The Linguistic And The Social Intertwined: Linguistic Convergence Toward Southern Speech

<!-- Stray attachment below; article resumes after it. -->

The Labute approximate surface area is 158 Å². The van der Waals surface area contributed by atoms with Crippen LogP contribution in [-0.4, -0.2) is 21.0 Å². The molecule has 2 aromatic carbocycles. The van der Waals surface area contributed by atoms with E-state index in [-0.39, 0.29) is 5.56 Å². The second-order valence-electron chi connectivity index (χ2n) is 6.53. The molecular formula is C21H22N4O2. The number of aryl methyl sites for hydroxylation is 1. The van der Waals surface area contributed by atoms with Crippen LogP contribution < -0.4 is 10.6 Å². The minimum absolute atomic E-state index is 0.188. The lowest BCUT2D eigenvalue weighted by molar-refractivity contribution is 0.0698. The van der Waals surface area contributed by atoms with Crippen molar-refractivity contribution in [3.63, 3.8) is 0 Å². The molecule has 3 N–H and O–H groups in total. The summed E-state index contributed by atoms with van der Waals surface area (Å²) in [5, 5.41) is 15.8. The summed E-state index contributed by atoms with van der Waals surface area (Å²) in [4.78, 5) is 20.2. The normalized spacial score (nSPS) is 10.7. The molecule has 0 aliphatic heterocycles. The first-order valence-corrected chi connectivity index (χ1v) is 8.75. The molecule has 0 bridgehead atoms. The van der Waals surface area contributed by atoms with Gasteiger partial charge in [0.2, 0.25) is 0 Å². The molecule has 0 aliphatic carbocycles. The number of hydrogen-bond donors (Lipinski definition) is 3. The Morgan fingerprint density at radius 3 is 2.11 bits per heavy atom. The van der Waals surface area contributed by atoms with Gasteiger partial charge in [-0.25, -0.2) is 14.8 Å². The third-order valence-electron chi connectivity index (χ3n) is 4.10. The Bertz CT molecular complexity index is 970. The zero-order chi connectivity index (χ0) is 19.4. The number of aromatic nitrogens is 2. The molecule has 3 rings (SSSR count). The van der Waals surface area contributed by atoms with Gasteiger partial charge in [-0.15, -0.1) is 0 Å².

The dissertation examines the relationship between social and linguistic knowledge using a series of experiments eliciting linguistic convergence to Southern speech. I draw a terminological and theoretical distinction between previously observed input-driven convergence, in which speakers converge toward a linguistic form directly observed in the input, and expectation-driven convergence, in which speakers converge toward a linguistic form they only expect but do not observe in the immediate input. Using a novel Word Naming Game paradigm designed to elicit convergence toward expected rather than observed linguistic behavior, Experiment 1 finds experimental evidence for expectation-driven convergence, which had previously only been anecdotally observed; participants converge toward glide-weakened /ay/, a salient feature of Southern English, which they may expect but never directly observe from a Southern-accented model talker. The existence of expectation-driven convergence suggests that accounts of convergence relying on tight perception-production links where production is derived directly and automatically from the input cannot straightforwardly explain all instances of convergence. Experiment 2 investigates the perceptual underpinnings of input- and expectation-driven convergence using an auditory lexical decision task in which participants judge glide-weakened /ay/ items (e.g., "bribe" produced as "brahb") as words or non-words. I find higher word-endorsement rates for glide-weakened /ay/ words for participants who have recently heard a Southern-accented (compared to Midland-accented) talker, even if the Southern talker never produces the /ay/ vowel. Individual perception and production responses toward glide-weakened /ay/ show little evidence for strong individual perception-production links, though findings are consistent with an interpretation where perceptual shifts are a necessary (but not sufficient) precursor to production shifts. Finally, Experiment 3 uses a dialect-label manipulation version of the Word Naming Game and demonstrates that both top-down information about social categories and bottom-up acoustic cues independently contribute to expectation-driven shifts in production and perception. Further, reliance on these cues differs across dialect backgrounds, providing insights into the way sociolinguistic associations are formed and mentally represented. Taken together, results support a model of cognition in which social and linguistic information are tightly linked.